Have your child screened for hearing problems and evaluated for developmental issues, if you see these signs or simply have a hunch something is wrong.
Autism most often isn't diagnosed until the age of four, when we expect children to be able to communicate easily in a variety of ways. One sign you could catch sooner: hearing loss in the range important for processing speech.
Researchers at the University of Rochester Medical Center have found an inner ear problem in children with autism that may be detectable even in infants. In the study, researchers used a device with miniature earplugs and a tiny highly sensitive microphone, which registered sounds from inner ear outer hair cells in response to certain tones or clicking sounds. The children do not have to communicate with the tester, as they would in an ordinary hearing test, since the device measures the inner ear response directly.
“This study identifies a simple, safe, and non-invasive method to screen young children” said Anne Luebke, PhD, a co-author of the study and an associate professor in the University of Rochester Medical Center’s departments of Biomedical Engineering and Neuroscience.
Her team tested the ears of children between the ages of 6 and 17 years old, roughly half of whom had been diagnosed with autism spectrum disorder (ASD) and none of whom were known to have hearing problems. In children with ASD, the inner ear didn’t respond properly in a specific frequency (1-2 kHz) associated with speech, and the worse the response the more severe their ASD symptoms. The finding may help explain why some children with ASD have trouble learning to speak. Hearing loss often causes children to develop later and have speech problems, without being autistic. They typically would have trouble hearing quiet sounds. In this study, the autistic children were able to hear quiet sounds normally: the problem was specifically in the mid-range.
It helps to know what is normal for children who aren’t yet talking. In standard development, children begin to try to communicate before they can use words — babbling in reaction to you, waving, pointing, and turning and lighting up at the sound of their name — according to the Centers for Disease Control and Prevention (CDC).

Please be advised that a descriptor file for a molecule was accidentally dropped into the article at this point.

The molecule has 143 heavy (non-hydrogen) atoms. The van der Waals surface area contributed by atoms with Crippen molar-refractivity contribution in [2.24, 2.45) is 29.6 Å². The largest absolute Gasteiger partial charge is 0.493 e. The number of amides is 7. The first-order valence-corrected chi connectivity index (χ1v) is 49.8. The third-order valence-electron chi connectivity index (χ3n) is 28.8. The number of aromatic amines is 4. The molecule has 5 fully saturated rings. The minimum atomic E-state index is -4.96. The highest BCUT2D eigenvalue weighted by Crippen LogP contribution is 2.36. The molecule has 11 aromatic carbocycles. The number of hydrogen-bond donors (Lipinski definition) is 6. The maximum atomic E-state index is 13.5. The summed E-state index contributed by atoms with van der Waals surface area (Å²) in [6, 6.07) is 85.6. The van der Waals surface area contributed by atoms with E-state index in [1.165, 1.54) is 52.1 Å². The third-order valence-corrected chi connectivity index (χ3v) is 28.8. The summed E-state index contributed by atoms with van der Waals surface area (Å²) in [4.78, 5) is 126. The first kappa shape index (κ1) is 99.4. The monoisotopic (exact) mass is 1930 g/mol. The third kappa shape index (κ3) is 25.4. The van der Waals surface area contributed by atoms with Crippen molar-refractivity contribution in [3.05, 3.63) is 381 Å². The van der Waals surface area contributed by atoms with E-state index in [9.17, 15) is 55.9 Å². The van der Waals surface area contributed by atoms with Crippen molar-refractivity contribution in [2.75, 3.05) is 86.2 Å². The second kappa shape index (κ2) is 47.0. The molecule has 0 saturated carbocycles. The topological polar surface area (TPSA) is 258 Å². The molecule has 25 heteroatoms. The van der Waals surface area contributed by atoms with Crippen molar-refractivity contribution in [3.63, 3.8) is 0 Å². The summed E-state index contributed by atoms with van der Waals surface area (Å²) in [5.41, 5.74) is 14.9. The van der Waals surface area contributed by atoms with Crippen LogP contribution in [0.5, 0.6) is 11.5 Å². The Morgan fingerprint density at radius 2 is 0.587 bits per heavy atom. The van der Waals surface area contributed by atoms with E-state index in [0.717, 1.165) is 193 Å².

Children between one and two often go through a phase of repeating the last word they’ve heard, over a few months. When Mom says, “Do you want juice?” Tommy might say “Juice!” in a declarative way, the same way an older child might say “Yes!”
An ASD child isn’t as interested in communicating, or as successful. He might repeat the word “juice” with your intonation, mimicking you rather than responding. The habit might continue past the age of two. Another red flag is repeating words out of blue — sometimes called “pop-up” words — without addressing them to anyone. For example, an ASD child might repeat “train” over and over throughout the day for days or weeks — and then stop.
A typically developing two-year-old uses and understand about 50 words, speaks spontaneously, and “uses his words” to communicate his needs and desires. When he learns a new word, he quickly uses it appropriately, putting it in phrases of up to four words.
An ASD child might not be able to do some or all of these steps in his third year. When he gets older, he might parrot phrases he’s heard inappropriately. For example, if you ask, “How are you doing?” he might answer, “Don’t worry, tomorrow we’ll be back for more frolic and fun,” a quote from the end of a favorite show.
Other bad signs are being more than typically rigid and focused on his own activities. Does he ignore people calling his name? Does he play only with a few toys? Does he get distressed if you move certain objects and become difficult to calm down? Is he especially intolerant of any changes in his routine?
The CDC gives the imaginary example of a boy named Mark, who was walking by the age of one. A month shy of two, he’s climbing on everything, as you’d expect. He has started to repeat words and, thanks to a beloved DVD, can count to 10 in Spanish. But if you ask his mother how he communicates and gets what he wants, she says that he usually tries to get things himself, and she can’t recall him pointing or gesturing. When Mark enters the room, he runs back and forth shouting “fast, fast, fast.” You call out “Mark,” but he doesn’t seem to hear you. He begins to spin the wheels of a toy train. Although the room is full of people, he shows no interest in them.
Have your child screened for hearing problems and evaluated for developmental issues, if you see these signs or simply have a hunch something is wrong. With a diagnosis, he will be eligible for the help he needs.
March 14, 2017
Christopher Nystuen, MD, MBA